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Inner Getaways

Silence your stress at five spiritual retreats within two hours of the East Bay


Rachel Weill

WE ALL NEED A STRATEGIC WITHDRAWAL from life now and then. Although most of us would be loath to turn down a romantic weekend or a family vacation, sometimes you need to find a place to reconnect with yourself and with nature—a place where you can tune out the noise and find your inner voice.

That’s where spiritual retreats come in. Walking in a Japanese garden, taking part in a tea ceremony, and meditating in a beautiful building are all activities that can help you escape the demands of everyday living. A spiritual retreat lets you clear your mind—which can help you stay centered when you return to your busy world.

Spirit Rock: West Marin
Wild turkeys, circling hawks, and tall grass greet visitors at Spirit Rock, right off Sir Francis Drake Boulevard in Woodacre, a west Marin hamlet. Spirit Rock is a Buddhist meditation center focusing on vipassana, or mindfulness meditation.

Don’t be alarmed; vipassana just means to see things clearly. To practice the technique, you watch your mind, label your thoughts, and release them. Spirit Rock offers programs that range from daylong retreats to two months of total meditative immersion for more advanced practitioners.

At Spirit Rock, you’ll find cozy accommodations, delicious food, and a vibe that is fairly serious. “People come here to get away from their lives,” says spokeswoman Karen Gutowski. “People are really looking for a way to feel centered in themselves and quiet, because we live in a culture that’s so stimulation-oriented and information-laden. People need a break.”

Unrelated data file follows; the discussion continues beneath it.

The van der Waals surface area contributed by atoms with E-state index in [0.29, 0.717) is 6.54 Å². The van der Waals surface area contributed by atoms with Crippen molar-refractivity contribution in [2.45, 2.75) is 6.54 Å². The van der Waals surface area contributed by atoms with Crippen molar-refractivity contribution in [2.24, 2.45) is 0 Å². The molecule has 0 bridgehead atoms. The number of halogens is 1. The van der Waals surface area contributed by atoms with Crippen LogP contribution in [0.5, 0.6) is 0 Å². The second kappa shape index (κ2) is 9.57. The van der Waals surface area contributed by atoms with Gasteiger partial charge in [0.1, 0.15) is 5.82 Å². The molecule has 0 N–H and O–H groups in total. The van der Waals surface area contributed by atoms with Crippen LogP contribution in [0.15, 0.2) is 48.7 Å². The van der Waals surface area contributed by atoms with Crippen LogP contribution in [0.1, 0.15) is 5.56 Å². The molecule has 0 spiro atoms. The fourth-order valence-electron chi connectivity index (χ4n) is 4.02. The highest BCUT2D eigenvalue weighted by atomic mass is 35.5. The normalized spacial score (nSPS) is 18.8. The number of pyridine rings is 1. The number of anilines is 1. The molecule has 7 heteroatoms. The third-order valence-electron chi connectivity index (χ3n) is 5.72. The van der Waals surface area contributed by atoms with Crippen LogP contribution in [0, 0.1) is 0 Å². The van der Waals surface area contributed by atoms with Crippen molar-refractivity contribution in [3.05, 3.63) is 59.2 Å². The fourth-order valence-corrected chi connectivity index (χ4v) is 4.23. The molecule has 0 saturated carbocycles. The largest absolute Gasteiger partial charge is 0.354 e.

Throughout the day, a gong tells you when to eat and when to meditate. Monday nights, people from far and wide flock to Spirit Rock to listen to its founder, spiritual world–celebrity Jack Kornfield, give an earthy, funny, and accessible talk.

Classes and retreats at Spirit Rock are offered on a sliding scale. Two-night retreat $185–$285, five-night retreat $360–$610. 5000 Sir Francis Drake Blvd., Woodacre, (415) 488-0164, www.spiritrock.org

Osmosis: Sonoma County
Osmosis is a Japanese-style day retreat in Sonoma County where you can reflect in manicured gardens, soak in rare enzyme baths, and connect with the natural landscape.

The friendly staff makes you feel at home right away, inviting you to remove your shoes on the porch. You then meet with your attendant, who takes you to a room that opens onto a beautiful Japanese garden with a pond, where you enjoy a soothing, warm enzyme elixir. Your attendant then guides you into the baths themselves—enormous wooden tubs filled with fermenting ground cedar wood, rice bran, and active enzymes imported from Japan.

You submerge into this bed of tiny particles, which are both fluffy and warm. A tangy aroma and steam rise from the mixture. Your attendant helps bury you in the mulch, and, once encased, you face a huge window overlooking nothing but trees and birds. Justas you lose yourself in the experience and the windows fog up from the heat, your attendant returns to drape your face with a cool cloth and offer you sips of an electrolyte drink. After your bath, you can enjoy a 75-minute massage in one of the outdoor pagodas dotting the grounds. You’re also welcome to stroll and sit in the serene Japanese garden in the back.

“People are really so desperate to find an antidote to the high-tech, high-stress, media-overloaded, fast-food cultural milieu that we are stuck in,” says Osmosis founder Michael Stusser. “More and more spas and retreats are being perceived as gateways to a haven that lies on the other side of this cultural trap.”

Osmosis offers group meditation sessions that include a talk and instruction given by a rotating group of teachers. These sessions are held in Osmosis’s meditation garden at 8 a.m. every Thursday from April to October. Osmosis doesn’t have overnight facilities, but you’ll find accommodations just a couple of miles down the road at the wonderful Inn at Occidental, a historic bed and breakfast where you can sit in front of the fireplace, chat with the lovely innkeeper, and enjoy being alone with your thoughts.

Osmosis, enzyme baths from $80, bath with massage from $170, 209 Bohemian Hwy., Freestone, (707) 823-8231, www.osmosis.com . The Inn at Occidental, rooms from $199, 3657 Church St., Occidental, (707) 874-1047, www.innatoccidental.com